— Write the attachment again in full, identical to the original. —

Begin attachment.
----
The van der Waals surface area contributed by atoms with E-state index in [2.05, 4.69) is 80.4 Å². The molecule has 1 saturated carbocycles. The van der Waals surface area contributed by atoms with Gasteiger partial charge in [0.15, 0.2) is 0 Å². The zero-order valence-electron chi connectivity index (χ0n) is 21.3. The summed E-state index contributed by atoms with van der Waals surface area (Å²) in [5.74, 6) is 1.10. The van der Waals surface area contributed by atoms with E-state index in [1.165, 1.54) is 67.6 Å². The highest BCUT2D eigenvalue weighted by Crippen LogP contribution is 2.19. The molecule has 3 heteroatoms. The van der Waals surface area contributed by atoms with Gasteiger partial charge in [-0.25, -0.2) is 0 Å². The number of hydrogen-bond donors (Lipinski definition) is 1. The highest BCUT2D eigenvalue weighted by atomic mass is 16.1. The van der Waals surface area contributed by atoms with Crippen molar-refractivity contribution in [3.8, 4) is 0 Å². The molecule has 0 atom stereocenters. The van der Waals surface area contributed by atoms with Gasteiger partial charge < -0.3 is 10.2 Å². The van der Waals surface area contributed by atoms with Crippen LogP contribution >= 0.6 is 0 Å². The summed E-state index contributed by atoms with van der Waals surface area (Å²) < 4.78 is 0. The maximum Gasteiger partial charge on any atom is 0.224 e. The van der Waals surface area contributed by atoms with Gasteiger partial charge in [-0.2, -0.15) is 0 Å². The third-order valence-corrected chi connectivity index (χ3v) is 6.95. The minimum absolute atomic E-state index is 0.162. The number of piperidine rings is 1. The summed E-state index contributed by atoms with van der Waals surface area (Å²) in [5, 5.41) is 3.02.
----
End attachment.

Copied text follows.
The van der Waals surface area contributed by atoms with E-state index in [2.05, 4.69) is 80.4 Å². The molecule has 1 saturated carbocycles. The van der Waals surface area contributed by atoms with Gasteiger partial charge in [0.15, 0.2) is 0 Å². The zero-order valence-electron chi connectivity index (χ0n) is 21.3. The summed E-state index contributed by atoms with van der Waals surface area (Å²) in [5.74, 6) is 1.10. The van der Waals surface area contributed by atoms with E-state index in [1.165, 1.54) is 67.6 Å². The highest BCUT2D eigenvalue weighted by Crippen LogP contribution is 2.19. The molecule has 3 heteroatoms. The van der Waals surface area contributed by atoms with Gasteiger partial charge in [-0.25, -0.2) is 0 Å². The number of hydrogen-bond donors (Lipinski definition) is 1. The highest BCUT2D eigenvalue weighted by atomic mass is 16.1. The van der Waals surface area contributed by atoms with Crippen molar-refractivity contribution in [3.8, 4) is 0 Å². The molecule has 0 atom stereocenters. The van der Waals surface area contributed by atoms with Gasteiger partial charge < -0.3 is 10.2 Å². The van der Waals surface area contributed by atoms with Crippen LogP contribution >= 0.6 is 0 Å². The summed E-state index contributed by atoms with van der Waals surface area (Å²) < 4.78 is 0. The maximum Gasteiger partial charge on any atom is 0.224 e. The van der Waals surface area contributed by atoms with Gasteiger partial charge in [-0.2, -0.15) is 0 Å². The third-order valence-corrected chi connectivity index (χ3v) is 6.95. The minimum absolute atomic E-state index is 0.162. The number of piperidine rings is 1. The summed E-state index contributed by atoms with van der Waals surface area (Å²) in [5, 5.41) is 3.02.